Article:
Davie criticizes town attorney, but doesn’t fire him



Davie’s town attorney will keep his job while the Town Council considers setting up an in-house legal department or hiring a private legal firm.

Council member Bryan Caletka brought a motion to terminate town attorney John Rayson at Wednesday night’s Town Council meeting, Feb. 20, but it did not receive a second.

“He gives different opinions to different members of council,” Caletka said at the meeting. “He’s given bad opinions. Mediocre at best describes the legal services that are being provided by the attorney.”

Caletka said he doesn’t trust Rayson’s legal advice and cannot work with him, and that it’s affecting the town.

Mayor Judy Paul and council member Susan Starkey have also criticized Rayson’s performance.

In evaluation forms completed in February, Paul gave Rayson’s performance an overall score of three out of five for “meets expectations,” but wrote in a comment that he should not interject personal opinion when asked for legal advice. Starkey criticized him for not providing Town Council members with training on legal matters like Florida’s open records laws.

Caletka wrote, “He will tell a council member an opinion and in less than an hour communicate the complete opposite in a Town of Davie Council meeting. It is odd that opinions change so quickly, yet the law does not.”

Rayson remained silent while the council discussed his performance.

But in a letter submitted to the council, he summarized his achievements since his 2007 appointment, listing cases he’d settled and his creation of a pre-trial diversion program, which he wrote saves the town money in public defender fees.

“I am honored to be the Davie Town Attorney,” he wrote. “I enjoy the work and look forward to continuing the successful, productive provision of legal services to the Town.”

Vice Mayor Marlon Luis, who gave Rayson the highest evaluation score possible, a five out of five, called Caletka’s criticisms political.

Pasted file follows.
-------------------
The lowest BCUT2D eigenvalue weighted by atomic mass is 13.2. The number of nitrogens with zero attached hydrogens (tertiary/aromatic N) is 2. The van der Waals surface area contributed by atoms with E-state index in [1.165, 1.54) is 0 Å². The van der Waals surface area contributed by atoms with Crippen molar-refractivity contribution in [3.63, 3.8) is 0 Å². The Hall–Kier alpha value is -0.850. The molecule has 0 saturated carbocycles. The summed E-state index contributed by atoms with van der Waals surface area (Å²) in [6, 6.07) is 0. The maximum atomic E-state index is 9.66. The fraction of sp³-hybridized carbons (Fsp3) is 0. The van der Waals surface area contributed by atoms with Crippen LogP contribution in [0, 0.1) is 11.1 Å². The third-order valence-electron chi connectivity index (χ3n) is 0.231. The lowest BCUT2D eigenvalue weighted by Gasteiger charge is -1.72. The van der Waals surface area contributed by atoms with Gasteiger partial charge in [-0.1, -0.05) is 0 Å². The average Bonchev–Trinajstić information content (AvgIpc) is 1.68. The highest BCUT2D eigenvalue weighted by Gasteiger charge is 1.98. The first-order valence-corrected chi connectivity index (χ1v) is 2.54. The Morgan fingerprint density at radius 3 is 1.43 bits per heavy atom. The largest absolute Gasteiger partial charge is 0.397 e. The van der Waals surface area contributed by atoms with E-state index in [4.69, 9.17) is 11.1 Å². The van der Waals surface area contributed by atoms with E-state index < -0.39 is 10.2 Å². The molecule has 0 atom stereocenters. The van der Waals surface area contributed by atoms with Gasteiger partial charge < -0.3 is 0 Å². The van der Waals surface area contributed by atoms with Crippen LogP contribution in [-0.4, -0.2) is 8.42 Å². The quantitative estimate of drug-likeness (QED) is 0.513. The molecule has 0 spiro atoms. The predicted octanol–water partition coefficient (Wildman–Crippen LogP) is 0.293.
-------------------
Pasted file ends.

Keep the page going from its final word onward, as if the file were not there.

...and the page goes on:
Rayson’s pre-trial diversion program had brought the town money, said Luis, and within six months of becoming town attorney, Rayson had settled a number of backlogged cases.

“I’m sorry to sit up here and listen to this man disparaged like this,” said Luis. “To say he’s done a bad job, that’s really disheartening, and I wish we’d just drop this whole thing.”

Luis said Rayson was available around the clock to provide legal advice for the town, and that if a council member called him when he was busy or on the phone with someone else, he’d give them a callback time they could set their watch by.

Rayson also received a positive evaluation from council member Caryl Hattan, who wrote that his work served the town and his diversion program brought in money.

Mayor Paul said she had spoken with Rayson about the need to separate his legal opinion from his personal one, but disagreed with Caletka’s statement that the attorney’s performance was mediocre.

“I believe if somebody meets expectations, they’re not mediocre. They’re meeting expectations,” she said.

The town was also on the verge of retaining an in-house attorney, said Paul, and it might be more costly to terminate Rayson than to keep him on as Davie makes the transition.

Rayson is paid $185 per hour, said Davie spokesman Phillip Holste, and his pay in 2012 totaled $274,000.

His contract does not have a severance clause, said Holste, which allows the Town Council to terminate his services at any time.

Starkey said an in-house attorney would cost the town money for staff, benefits and overhead, and shouldn’t be the only option considered. Other municipalities have had success with private law firms, she said, and Davie should consider hiring one.

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